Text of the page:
MEET THE CANDIDATES
Harvard Forward is proud to support three outstanding recent alumnae who are committed to forward-looking advocacy on the Board of Overseers and can leverage their unique experiences at Harvard and beyond to inform their contributions on the Board.
Our 2021 candidates were chosen by a Candidate Selection Committee that included not only Harvard alumni but also students, faculty, and former staff members – groups that are just as much part of the Harvard community but are ineligible to participate in the election.
HSPH 2011 | HSPH 2018
Dr. Yvette Efevbera is a global health and equity expert working to create a world where young people and women are healthy, happy, unafraid, and unapologetic.
Efevbera develops strategies and investments addressing barriers girls and women face in her role as Advisor, Gender-Based Violence and Child Marriage, Gender Equality at the Bill & Melinda Gates Foundation. She has worked for a decade across academic, non-profit, and philanthropic spaces at the intersection of research, policy, and advocacy, bringing culturally intentional lenses to health and development in U.S. and African contexts. In 2017, the NIH awarded Efevbera the Kirschstein Predoctoral Individual National Research Service Award to Promote Diversity in Health-Related Research.
Throughout her career, Efevbera’s passion has been creating spaces for underrepresented voices to participate in decision-making. As a master’s and doctoral student at the Chan School of Public Health, she spent seven years advancing racial justice and was a teaching fellow at Harvard College, HSPH, HKS, and HGSE. Efevbera served as Senior Equity, Diversity, and Inclusion Fellow at HSPH, leading the design of the University’s first anonymous bias-related incident reporting system, enabling 4,000 students, faculty, and staff to report discrimination. She is proud to have served as a Cabot House resident tutor.
“As a global health specialist, I’ve seen the consequences of inequity and advocated for organizations to bring community voices to the table. Racial injustice, gender inequality, and climate inaction impact Harvard students’ success. We have the opportunity and responsibility to boldly lead here.”
Megan Red Shirt-Shaw (Oglala Lakota) is an educator, writer, higher education expert advocating for greater Indigenous presence and commitment to Native student success in higher education.
At Harvard, Red Shirt-Shaw received a master’s degree in higher education from the Graduate School of Education, earned her cohort’s Intellectual Contribution Award, and was selected as Convocation Student Speaker. Additionally, she was a HGSE Equity & Inclusion Fellow, served on the Dean’s Advisory Committee on Equity and Diversity, and co-chaired FIERCE: Future Indigenous Educators Resisting Colonial Education. Red Shirt-Shaw is currently pursuing a PhD in Organizational Leadership, Policy, and Development with a focus in higher education and a minor in American Indian Studies at the University of Minnesota.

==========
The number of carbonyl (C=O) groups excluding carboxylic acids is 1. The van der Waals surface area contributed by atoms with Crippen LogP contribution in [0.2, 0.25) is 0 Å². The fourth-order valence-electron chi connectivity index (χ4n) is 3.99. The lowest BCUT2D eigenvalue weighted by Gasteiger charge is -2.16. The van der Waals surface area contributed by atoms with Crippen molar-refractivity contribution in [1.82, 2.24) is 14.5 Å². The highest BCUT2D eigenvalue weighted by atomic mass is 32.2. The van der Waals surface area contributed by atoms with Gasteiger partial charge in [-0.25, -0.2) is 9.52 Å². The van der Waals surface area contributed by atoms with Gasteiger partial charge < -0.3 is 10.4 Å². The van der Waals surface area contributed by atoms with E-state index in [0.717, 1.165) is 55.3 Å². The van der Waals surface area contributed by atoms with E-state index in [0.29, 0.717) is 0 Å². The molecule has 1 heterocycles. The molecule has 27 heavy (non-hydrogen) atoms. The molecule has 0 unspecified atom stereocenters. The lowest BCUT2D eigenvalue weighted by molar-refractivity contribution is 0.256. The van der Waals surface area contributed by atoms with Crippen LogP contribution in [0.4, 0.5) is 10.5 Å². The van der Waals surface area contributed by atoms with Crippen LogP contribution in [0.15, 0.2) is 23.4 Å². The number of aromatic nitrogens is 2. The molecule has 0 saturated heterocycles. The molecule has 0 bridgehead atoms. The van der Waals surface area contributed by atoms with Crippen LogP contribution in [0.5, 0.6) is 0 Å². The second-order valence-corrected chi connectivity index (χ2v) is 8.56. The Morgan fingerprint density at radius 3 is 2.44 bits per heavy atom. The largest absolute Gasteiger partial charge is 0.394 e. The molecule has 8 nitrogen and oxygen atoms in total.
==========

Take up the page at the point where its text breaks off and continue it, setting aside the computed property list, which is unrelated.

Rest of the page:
She has worked in undergraduate admissions, college access, and college counseling at the University of Pennsylvania, QuestBridge, Albuquerque Academy, the 7th Gen Summer Program, and Santa Clara University. Currently, she is the Director of Native Student Services at the University of South Dakota.
Red Shirt-Shaw is also the founder of Natives In America, an online literary publication that empowers Native youth to use their voices to fight for change.
“As a Lakota educator studying higher education, I’ve challenged the institutions I've attended and worked for to think about their impact environmentally, academically, and racially on both a local and national level. Harvard has the power to set the standard for other institutions, and I hope to challenge them to restructure and rethink their priorities.”
Natalie Unterstell is a climate policy and finance expert. As Senior International Expert at the United Nations’ Green Climate Fund and founder of a groundbreaking, cross-sector data initiative to protect the Amazon rainforest and its Indigenous inhabitants, she’s working to build a zero-carbon economy and deforestation-free world.
Unterstell has worked in public and private sector roles across Latin America, Europe, and Africa. She served as Head of Sustainable Development for the Brazilian Presidency and Head of Climate Change and Forests at the Brazilian Environmental Ministry. As a climate negotiator at the UN Framework Convention on Climate Change, she helped develop signature agreements on forests and on international obligations regarding Indigenous rights when fighting climate change.
She is the founder of multiple think tanks and policy advocacy groups focused on climate leadership, democracy, and good governance, and she serves as advisor and board member to various initiatives, including the world’s largest climate action fund.
Unterstell received an MPA from the Kennedy School of Government and co-founded its Climate Justice Caucus. She holds a BBA from the Fundação Getulio Vargas and is a Climate Adaptation Finance expert certified by the Frankfurt School of Finance.
“I’ve experienced firsthand the effects of climate change in my home, Brazil, where Harvard has owned extensive land holdings. I believe Harvard has a responsibility to lead on climate action and racial justice through research, education, responsible investments, and recognizing the impact of climate inaction on the most vulnerable communities throughout the world.”